Spotting a number of hop on hop off bus tours on the main road alongside the river, we set off to find a bus stop, and by midday we were upstairs on a double decker, earphones firmly in place to listen to the commentary, and heading off on a 90 minute round trip of the city. We find that this kind of bus tour is a great way to see the highlights, get a feel for a city and an overview of what’s where, and then delve into the deeper sightseeing after that. On this occasion we used the Big Bus company, and paid 35 euros each for a 48 hour ticket, but other companies run within the city too (although your ticket is only valid for the bus company you buy it from).
As suspected, the bus tour was a great place to start. We went across the river, marvelling at the architecture of the city, winding through Via del Corso, the main shopping street, saw centuries old churches and buildings, detailed sculptures, statues and fountains, felt blown away by the magnificent sight of the colosseum at the bottom of a busy thoroughfare and imagined the site of the chariot racing on Circus Maximus.
Then we got off the bus where we’d started and stopped for lunch in a little bistro on the side of the road who did a lunch menu of bruschetta, choice of pizza or pasta and a glass of wine or beer for just 12 euros – not at all what we’d expected from reports of Rome being expensive. We sat outside on the terrace under a patio heater and it was just fabulous!
After checking into the hotel we headed out once more; this time over the river on foot and past Castel Sant’Angelo, with St Peters Basilica in our eye line. As our Vatican and St Peters visit was planned for the next day, we crossed across the River Tiber, meandered through tiny cobbled side streets, just soaking up how fabulous Rome is, declaring that we already loved the place and beaming with happiness.
Our hotel was just round the corner from Piazza Navona, which we’d read would have a Christmas market. It was all running remarkably late, setting up but not at all Christmassy, but the Fountain of Neptune and Fountain of the Four Rivers in front of the Santa Agnese in Agona church were beautiful to look at.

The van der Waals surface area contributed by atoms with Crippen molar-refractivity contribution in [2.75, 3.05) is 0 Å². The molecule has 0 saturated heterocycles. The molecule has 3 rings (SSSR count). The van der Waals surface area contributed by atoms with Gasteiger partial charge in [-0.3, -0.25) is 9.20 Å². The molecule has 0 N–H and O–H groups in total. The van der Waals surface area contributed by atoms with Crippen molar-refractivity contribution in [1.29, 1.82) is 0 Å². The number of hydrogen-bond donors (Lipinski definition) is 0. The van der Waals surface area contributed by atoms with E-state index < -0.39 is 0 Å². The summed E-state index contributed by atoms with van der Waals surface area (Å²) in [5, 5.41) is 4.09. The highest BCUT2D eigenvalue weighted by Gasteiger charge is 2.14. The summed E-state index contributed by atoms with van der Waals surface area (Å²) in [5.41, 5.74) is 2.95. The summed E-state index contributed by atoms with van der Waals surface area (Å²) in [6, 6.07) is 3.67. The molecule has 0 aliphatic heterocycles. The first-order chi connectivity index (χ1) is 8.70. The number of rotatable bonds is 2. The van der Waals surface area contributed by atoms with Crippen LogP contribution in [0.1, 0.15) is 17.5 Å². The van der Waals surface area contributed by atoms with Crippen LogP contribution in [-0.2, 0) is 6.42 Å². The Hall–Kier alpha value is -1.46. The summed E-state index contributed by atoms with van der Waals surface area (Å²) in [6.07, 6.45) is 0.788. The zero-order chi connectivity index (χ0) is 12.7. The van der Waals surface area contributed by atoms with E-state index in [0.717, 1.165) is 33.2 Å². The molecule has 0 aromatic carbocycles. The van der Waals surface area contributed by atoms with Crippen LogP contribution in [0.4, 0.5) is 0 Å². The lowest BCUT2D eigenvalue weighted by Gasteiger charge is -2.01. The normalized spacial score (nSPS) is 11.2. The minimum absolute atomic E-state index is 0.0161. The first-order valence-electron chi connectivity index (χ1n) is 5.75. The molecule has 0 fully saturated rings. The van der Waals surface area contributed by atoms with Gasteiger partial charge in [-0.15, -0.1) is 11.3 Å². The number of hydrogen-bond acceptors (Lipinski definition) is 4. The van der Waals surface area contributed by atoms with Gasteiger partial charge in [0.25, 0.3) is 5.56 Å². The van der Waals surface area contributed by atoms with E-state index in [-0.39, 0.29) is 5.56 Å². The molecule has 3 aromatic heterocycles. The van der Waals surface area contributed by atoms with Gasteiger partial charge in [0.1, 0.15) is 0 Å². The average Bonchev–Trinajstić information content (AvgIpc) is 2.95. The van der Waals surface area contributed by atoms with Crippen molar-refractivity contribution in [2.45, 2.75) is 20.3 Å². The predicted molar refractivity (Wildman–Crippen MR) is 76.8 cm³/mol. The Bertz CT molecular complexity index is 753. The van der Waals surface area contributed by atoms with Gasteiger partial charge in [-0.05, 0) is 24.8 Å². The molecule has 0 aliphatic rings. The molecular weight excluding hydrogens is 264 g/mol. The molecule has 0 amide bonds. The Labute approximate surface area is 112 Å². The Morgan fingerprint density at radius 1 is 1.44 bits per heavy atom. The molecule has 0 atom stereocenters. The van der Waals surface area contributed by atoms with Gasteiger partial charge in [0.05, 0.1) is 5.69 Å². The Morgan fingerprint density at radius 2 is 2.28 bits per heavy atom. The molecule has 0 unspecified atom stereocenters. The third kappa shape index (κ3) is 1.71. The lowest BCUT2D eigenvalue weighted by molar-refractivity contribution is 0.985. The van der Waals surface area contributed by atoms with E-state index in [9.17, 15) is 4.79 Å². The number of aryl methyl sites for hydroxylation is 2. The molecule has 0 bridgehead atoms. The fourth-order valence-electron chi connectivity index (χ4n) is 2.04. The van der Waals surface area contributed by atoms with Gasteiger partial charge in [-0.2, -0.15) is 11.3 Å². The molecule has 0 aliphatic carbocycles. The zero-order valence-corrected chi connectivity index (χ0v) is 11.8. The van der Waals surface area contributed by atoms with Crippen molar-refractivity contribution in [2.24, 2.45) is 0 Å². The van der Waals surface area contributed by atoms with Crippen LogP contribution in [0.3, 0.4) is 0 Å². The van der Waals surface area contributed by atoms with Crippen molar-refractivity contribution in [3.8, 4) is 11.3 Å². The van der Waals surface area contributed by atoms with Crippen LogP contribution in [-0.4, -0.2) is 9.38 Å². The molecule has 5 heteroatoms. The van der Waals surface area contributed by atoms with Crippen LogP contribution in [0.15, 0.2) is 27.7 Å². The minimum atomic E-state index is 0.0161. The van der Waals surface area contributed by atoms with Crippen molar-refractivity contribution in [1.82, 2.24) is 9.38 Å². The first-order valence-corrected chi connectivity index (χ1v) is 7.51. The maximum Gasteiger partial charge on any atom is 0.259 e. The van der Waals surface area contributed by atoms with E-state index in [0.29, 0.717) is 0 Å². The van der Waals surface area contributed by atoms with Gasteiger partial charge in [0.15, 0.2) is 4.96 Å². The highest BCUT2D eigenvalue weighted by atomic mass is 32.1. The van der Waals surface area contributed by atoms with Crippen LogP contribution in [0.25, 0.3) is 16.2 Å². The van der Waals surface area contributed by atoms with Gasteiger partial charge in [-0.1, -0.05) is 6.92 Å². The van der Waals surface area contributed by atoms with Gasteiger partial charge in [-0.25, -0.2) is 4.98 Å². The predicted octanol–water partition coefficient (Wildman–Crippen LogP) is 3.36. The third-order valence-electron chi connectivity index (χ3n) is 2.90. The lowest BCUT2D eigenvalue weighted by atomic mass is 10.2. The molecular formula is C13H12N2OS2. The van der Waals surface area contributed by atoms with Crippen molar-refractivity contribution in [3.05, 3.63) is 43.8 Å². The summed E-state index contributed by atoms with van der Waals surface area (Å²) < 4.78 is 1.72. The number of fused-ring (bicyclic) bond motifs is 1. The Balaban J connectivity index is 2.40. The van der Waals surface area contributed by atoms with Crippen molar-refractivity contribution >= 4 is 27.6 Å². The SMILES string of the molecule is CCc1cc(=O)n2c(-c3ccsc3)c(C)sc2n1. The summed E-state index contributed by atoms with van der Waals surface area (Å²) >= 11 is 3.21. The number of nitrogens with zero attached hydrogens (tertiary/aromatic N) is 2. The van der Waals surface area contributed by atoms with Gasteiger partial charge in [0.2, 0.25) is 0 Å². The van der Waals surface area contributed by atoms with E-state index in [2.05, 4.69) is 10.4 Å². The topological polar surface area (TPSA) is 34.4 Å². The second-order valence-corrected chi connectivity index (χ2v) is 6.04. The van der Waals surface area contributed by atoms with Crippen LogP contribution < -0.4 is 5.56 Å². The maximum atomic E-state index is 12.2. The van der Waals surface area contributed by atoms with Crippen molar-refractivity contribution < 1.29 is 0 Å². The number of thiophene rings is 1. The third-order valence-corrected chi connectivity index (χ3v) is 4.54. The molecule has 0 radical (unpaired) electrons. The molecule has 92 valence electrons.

We found a beautiful bistro, covered in fairy lights with a rather gorgeous menu and decided we would head back there later that evening to eat, which we did – the most delicious medium rare steak wrapped in bacon with shaved truffles, accompanied by a bottle of chianti. Heading back to our hotel through Piazza Navona and past the Fontana dei Quattro Fiumi it’s fair to say we were giddy with happiness and giddy with Rome.
Coming soon – day 2 at the Vatican Museums and St Peters Basilica.
Have you ever been to Rome? Let me know in the comments!
We all have a crisis of confidence sometimes; especially in the age of social media where we’re bombarded with perfect pouts and perfect outfits and perfect people ALL. THE. TIME. And we all wonder sometimes whether our outfit might need a little bit more pizazz to make it more interesting, or if it needs toning down a little bit so it’s not quite so OTT.
Enter Baddie Winkle – an 88 year lover of clothes who doesn’t care if she’s overdressed or undressed. She’s everything I want to be when I’m 88 (hell, she’s everything I want to be at 39!) – bold, bright, and sassy AF.
If you feel your insta feed would benefit from a bit of Baddie’s inimitable style, you can follow her here – along with her other 3.1 million fans!
We all know that Instagram can be, and mostly is, a self serving narcissistic platform for people to garner likes and approvable from those they may or may not know (I am no exception in this <shameless plug> you can follow me on instagram here).
So just how cute is this older gentleman who uses his instagram account to post pictures of his good lady wife throughout the years, talking about just how much he loves her?
Yet, here we are, 5 months into 2016, and our calendar is as full as ever. And it’s pretty much my fault.
I most definitely suffer from FOMO (fear of missing out). I want to do everything, see everything and be everywhere. This has become magnified since my Dad’s illness was diagnosed, and only escalates as time goes on.
I think we live in a want it all society these days. When I was younger travel was less easy to arrange, flights were more expensive. High Street shops would carry the same stock for weeks on end. There was no internet, or online shopping, or even Sunday and late night shopping! Eating out was an every so often treat we used to get dressed up for and takeaways might happen once every couple of months.